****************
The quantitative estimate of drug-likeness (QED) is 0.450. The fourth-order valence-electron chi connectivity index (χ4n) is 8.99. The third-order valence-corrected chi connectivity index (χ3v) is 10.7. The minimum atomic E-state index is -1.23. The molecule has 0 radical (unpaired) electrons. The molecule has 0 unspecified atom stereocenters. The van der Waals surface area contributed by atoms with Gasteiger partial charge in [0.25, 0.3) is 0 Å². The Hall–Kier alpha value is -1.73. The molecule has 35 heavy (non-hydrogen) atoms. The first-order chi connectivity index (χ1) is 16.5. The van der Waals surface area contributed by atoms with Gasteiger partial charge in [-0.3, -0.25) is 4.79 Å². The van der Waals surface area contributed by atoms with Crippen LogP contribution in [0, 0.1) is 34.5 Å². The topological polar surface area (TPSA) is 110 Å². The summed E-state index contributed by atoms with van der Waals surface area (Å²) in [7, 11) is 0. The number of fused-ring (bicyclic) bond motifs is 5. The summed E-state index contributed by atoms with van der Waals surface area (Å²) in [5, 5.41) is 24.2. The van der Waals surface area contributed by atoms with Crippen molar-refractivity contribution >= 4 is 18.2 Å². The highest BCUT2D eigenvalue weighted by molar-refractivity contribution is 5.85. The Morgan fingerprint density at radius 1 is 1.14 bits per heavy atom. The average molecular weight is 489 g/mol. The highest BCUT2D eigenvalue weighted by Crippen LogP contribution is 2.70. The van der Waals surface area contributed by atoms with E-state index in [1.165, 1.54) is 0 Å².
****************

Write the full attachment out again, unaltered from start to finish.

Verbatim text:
The quantitative estimate of drug-likeness (QED) is 0.450. The fourth-order valence-electron chi connectivity index (χ4n) is 8.99. The third-order valence-corrected chi connectivity index (χ3v) is 10.7. The minimum atomic E-state index is -1.23. The molecule has 0 radical (unpaired) electrons. The molecule has 0 unspecified atom stereocenters. The van der Waals surface area contributed by atoms with Gasteiger partial charge in [0.25, 0.3) is 0 Å². The Hall–Kier alpha value is -1.73. The molecule has 35 heavy (non-hydrogen) atoms. The first-order chi connectivity index (χ1) is 16.5. The van der Waals surface area contributed by atoms with Gasteiger partial charge in [-0.3, -0.25) is 4.79 Å². The van der Waals surface area contributed by atoms with Crippen LogP contribution in [0, 0.1) is 34.5 Å². The topological polar surface area (TPSA) is 110 Å². The summed E-state index contributed by atoms with van der Waals surface area (Å²) in [7, 11) is 0. The number of fused-ring (bicyclic) bond motifs is 5. The summed E-state index contributed by atoms with van der Waals surface area (Å²) in [5, 5.41) is 24.2. The van der Waals surface area contributed by atoms with Crippen molar-refractivity contribution >= 4 is 18.2 Å². The highest BCUT2D eigenvalue weighted by molar-refractivity contribution is 5.85. The Morgan fingerprint density at radius 1 is 1.14 bits per heavy atom. The average molecular weight is 489 g/mol. The highest BCUT2D eigenvalue weighted by Crippen LogP contribution is 2.70. The van der Waals surface area contributed by atoms with E-state index in [1.165, 1.54) is 0 Å².